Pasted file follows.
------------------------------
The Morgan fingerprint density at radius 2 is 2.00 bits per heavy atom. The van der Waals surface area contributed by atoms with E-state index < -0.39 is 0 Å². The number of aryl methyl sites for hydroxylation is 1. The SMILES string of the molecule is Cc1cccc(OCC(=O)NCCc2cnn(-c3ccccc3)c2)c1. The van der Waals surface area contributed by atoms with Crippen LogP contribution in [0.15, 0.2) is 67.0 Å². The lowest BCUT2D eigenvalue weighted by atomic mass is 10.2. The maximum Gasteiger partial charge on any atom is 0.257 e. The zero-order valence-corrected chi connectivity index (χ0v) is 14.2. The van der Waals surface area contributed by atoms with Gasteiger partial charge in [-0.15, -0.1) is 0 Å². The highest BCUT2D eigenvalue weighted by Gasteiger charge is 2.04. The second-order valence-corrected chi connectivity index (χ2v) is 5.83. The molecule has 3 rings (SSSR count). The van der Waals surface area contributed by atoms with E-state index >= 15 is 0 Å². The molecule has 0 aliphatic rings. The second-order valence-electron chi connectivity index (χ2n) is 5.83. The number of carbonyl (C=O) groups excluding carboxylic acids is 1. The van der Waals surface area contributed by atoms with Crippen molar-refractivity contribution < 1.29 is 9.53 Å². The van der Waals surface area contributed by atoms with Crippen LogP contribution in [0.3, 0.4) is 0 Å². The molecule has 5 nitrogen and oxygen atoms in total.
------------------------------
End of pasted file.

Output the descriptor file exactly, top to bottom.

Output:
The Morgan fingerprint density at radius 2 is 2.00 bits per heavy atom. The van der Waals surface area contributed by atoms with E-state index < -0.39 is 0 Å². The number of aryl methyl sites for hydroxylation is 1. The SMILES string of the molecule is Cc1cccc(OCC(=O)NCCc2cnn(-c3ccccc3)c2)c1. The van der Waals surface area contributed by atoms with Crippen LogP contribution in [0.15, 0.2) is 67.0 Å². The lowest BCUT2D eigenvalue weighted by atomic mass is 10.2. The maximum Gasteiger partial charge on any atom is 0.257 e. The zero-order valence-corrected chi connectivity index (χ0v) is 14.2. The van der Waals surface area contributed by atoms with Gasteiger partial charge in [-0.15, -0.1) is 0 Å². The highest BCUT2D eigenvalue weighted by Gasteiger charge is 2.04. The second-order valence-corrected chi connectivity index (χ2v) is 5.83. The molecule has 3 rings (SSSR count). The van der Waals surface area contributed by atoms with E-state index >= 15 is 0 Å². The molecule has 0 aliphatic rings. The second-order valence-electron chi connectivity index (χ2n) is 5.83. The number of carbonyl (C=O) groups excluding carboxylic acids is 1. The van der Waals surface area contributed by atoms with Crippen molar-refractivity contribution < 1.29 is 9.53 Å². The van der Waals surface area contributed by atoms with Crippen LogP contribution in [0.3, 0.4) is 0 Å². The molecule has 5 nitrogen and oxygen atoms in total.